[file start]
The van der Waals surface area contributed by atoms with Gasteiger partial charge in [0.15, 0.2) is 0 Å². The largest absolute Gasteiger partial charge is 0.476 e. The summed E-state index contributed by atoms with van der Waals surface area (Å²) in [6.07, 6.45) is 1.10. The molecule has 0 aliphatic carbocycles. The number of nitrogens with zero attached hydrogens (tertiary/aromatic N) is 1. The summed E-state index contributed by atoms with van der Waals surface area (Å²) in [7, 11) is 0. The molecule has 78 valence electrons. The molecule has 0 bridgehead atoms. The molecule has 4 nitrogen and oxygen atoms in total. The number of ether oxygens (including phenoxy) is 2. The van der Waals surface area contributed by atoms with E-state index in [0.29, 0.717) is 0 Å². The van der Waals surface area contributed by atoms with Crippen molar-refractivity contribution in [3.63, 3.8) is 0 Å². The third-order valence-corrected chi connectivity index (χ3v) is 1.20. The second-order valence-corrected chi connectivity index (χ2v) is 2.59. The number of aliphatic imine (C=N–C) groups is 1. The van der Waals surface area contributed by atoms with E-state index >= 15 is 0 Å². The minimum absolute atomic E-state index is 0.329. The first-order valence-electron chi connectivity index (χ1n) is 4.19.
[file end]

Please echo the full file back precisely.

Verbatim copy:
The van der Waals surface area contributed by atoms with Gasteiger partial charge in [0.15, 0.2) is 0 Å². The largest absolute Gasteiger partial charge is 0.476 e. The summed E-state index contributed by atoms with van der Waals surface area (Å²) in [6.07, 6.45) is 1.10. The molecule has 0 aliphatic carbocycles. The number of nitrogens with zero attached hydrogens (tertiary/aromatic N) is 1. The summed E-state index contributed by atoms with van der Waals surface area (Å²) in [7, 11) is 0. The molecule has 78 valence electrons. The molecule has 0 bridgehead atoms. The molecule has 4 nitrogen and oxygen atoms in total. The number of ether oxygens (including phenoxy) is 2. The van der Waals surface area contributed by atoms with E-state index in [0.29, 0.717) is 0 Å². The van der Waals surface area contributed by atoms with Crippen molar-refractivity contribution in [3.63, 3.8) is 0 Å². The third-order valence-corrected chi connectivity index (χ3v) is 1.20. The second-order valence-corrected chi connectivity index (χ2v) is 2.59. The number of aliphatic imine (C=N–C) groups is 1. The van der Waals surface area contributed by atoms with E-state index >= 15 is 0 Å². The minimum absolute atomic E-state index is 0.329. The first-order valence-electron chi connectivity index (χ1n) is 4.19.